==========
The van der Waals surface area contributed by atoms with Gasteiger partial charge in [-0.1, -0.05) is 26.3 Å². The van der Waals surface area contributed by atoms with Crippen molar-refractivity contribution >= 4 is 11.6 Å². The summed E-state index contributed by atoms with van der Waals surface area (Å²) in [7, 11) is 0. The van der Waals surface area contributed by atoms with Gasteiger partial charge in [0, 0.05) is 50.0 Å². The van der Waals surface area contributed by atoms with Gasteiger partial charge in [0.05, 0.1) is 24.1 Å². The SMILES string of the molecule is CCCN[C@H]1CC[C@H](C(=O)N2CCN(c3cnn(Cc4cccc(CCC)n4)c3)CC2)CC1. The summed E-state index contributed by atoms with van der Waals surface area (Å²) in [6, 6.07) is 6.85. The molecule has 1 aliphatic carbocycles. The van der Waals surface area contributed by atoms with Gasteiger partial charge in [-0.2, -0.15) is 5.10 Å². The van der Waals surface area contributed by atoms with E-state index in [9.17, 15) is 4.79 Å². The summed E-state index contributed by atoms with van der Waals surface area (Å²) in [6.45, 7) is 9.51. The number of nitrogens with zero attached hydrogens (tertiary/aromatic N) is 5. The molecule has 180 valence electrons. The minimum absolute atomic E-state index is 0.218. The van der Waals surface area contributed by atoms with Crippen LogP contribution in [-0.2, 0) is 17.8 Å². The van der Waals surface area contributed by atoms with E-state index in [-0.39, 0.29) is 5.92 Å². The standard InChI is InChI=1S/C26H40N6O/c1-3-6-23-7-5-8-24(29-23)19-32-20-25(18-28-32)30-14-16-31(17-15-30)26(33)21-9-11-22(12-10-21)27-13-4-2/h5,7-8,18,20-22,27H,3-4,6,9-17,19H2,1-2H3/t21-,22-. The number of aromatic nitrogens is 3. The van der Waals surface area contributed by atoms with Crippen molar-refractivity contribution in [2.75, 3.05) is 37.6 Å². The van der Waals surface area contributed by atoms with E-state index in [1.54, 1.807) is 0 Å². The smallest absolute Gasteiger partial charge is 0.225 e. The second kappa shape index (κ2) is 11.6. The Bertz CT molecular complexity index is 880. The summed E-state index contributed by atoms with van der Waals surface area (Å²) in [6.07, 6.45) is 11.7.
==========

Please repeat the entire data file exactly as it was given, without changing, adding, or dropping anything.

The van der Waals surface area contributed by atoms with Gasteiger partial charge in [-0.1, -0.05) is 26.3 Å². The van der Waals surface area contributed by atoms with Crippen molar-refractivity contribution >= 4 is 11.6 Å². The summed E-state index contributed by atoms with van der Waals surface area (Å²) in [7, 11) is 0. The van der Waals surface area contributed by atoms with Gasteiger partial charge in [0, 0.05) is 50.0 Å². The van der Waals surface area contributed by atoms with Gasteiger partial charge in [0.05, 0.1) is 24.1 Å². The SMILES string of the molecule is CCCN[C@H]1CC[C@H](C(=O)N2CCN(c3cnn(Cc4cccc(CCC)n4)c3)CC2)CC1. The summed E-state index contributed by atoms with van der Waals surface area (Å²) in [6, 6.07) is 6.85. The molecule has 1 aliphatic carbocycles. The van der Waals surface area contributed by atoms with Gasteiger partial charge in [-0.2, -0.15) is 5.10 Å². The van der Waals surface area contributed by atoms with E-state index in [9.17, 15) is 4.79 Å². The summed E-state index contributed by atoms with van der Waals surface area (Å²) in [6.45, 7) is 9.51. The number of nitrogens with zero attached hydrogens (tertiary/aromatic N) is 5. The molecule has 180 valence electrons. The minimum absolute atomic E-state index is 0.218. The van der Waals surface area contributed by atoms with Crippen LogP contribution in [-0.2, 0) is 17.8 Å². The van der Waals surface area contributed by atoms with E-state index in [-0.39, 0.29) is 5.92 Å². The standard InChI is InChI=1S/C26H40N6O/c1-3-6-23-7-5-8-24(29-23)19-32-20-25(18-28-32)30-14-16-31(17-15-30)26(33)21-9-11-22(12-10-21)27-13-4-2/h5,7-8,18,20-22,27H,3-4,6,9-17,19H2,1-2H3/t21-,22-. The number of aromatic nitrogens is 3. The van der Waals surface area contributed by atoms with Crippen molar-refractivity contribution in [2.75, 3.05) is 37.6 Å². The van der Waals surface area contributed by atoms with E-state index in [1.54, 1.807) is 0 Å². The smallest absolute Gasteiger partial charge is 0.225 e. The second kappa shape index (κ2) is 11.6. The Bertz CT molecular complexity index is 880. The summed E-state index contributed by atoms with van der Waals surface area (Å²) in [6.07, 6.45) is 11.7.